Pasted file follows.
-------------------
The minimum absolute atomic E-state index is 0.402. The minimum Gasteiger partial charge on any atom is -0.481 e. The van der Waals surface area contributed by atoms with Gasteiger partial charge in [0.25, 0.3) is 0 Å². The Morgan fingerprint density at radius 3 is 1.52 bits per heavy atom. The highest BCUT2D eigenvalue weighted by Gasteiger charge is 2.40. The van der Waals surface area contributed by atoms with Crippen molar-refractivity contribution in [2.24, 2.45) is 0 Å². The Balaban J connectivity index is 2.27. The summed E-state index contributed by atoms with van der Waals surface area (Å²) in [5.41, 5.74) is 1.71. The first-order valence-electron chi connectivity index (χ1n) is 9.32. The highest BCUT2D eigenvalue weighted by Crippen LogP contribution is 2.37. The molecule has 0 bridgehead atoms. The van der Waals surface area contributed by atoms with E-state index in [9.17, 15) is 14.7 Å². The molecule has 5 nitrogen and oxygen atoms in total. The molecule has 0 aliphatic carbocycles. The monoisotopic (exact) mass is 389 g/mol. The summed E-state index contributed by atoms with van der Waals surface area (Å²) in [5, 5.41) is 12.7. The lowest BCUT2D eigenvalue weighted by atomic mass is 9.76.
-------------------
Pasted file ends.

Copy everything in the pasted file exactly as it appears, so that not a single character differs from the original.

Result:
The minimum absolute atomic E-state index is 0.402. The minimum Gasteiger partial charge on any atom is -0.481 e. The van der Waals surface area contributed by atoms with Gasteiger partial charge in [0.25, 0.3) is 0 Å². The Morgan fingerprint density at radius 3 is 1.52 bits per heavy atom. The highest BCUT2D eigenvalue weighted by Gasteiger charge is 2.40. The van der Waals surface area contributed by atoms with Crippen molar-refractivity contribution in [2.24, 2.45) is 0 Å². The Balaban J connectivity index is 2.27. The summed E-state index contributed by atoms with van der Waals surface area (Å²) in [5.41, 5.74) is 1.71. The first-order valence-electron chi connectivity index (χ1n) is 9.32. The highest BCUT2D eigenvalue weighted by Crippen LogP contribution is 2.37. The molecule has 0 bridgehead atoms. The van der Waals surface area contributed by atoms with E-state index in [9.17, 15) is 14.7 Å². The molecule has 5 nitrogen and oxygen atoms in total. The molecule has 0 aliphatic carbocycles. The monoisotopic (exact) mass is 389 g/mol. The summed E-state index contributed by atoms with van der Waals surface area (Å²) in [5, 5.41) is 12.7. The lowest BCUT2D eigenvalue weighted by atomic mass is 9.76.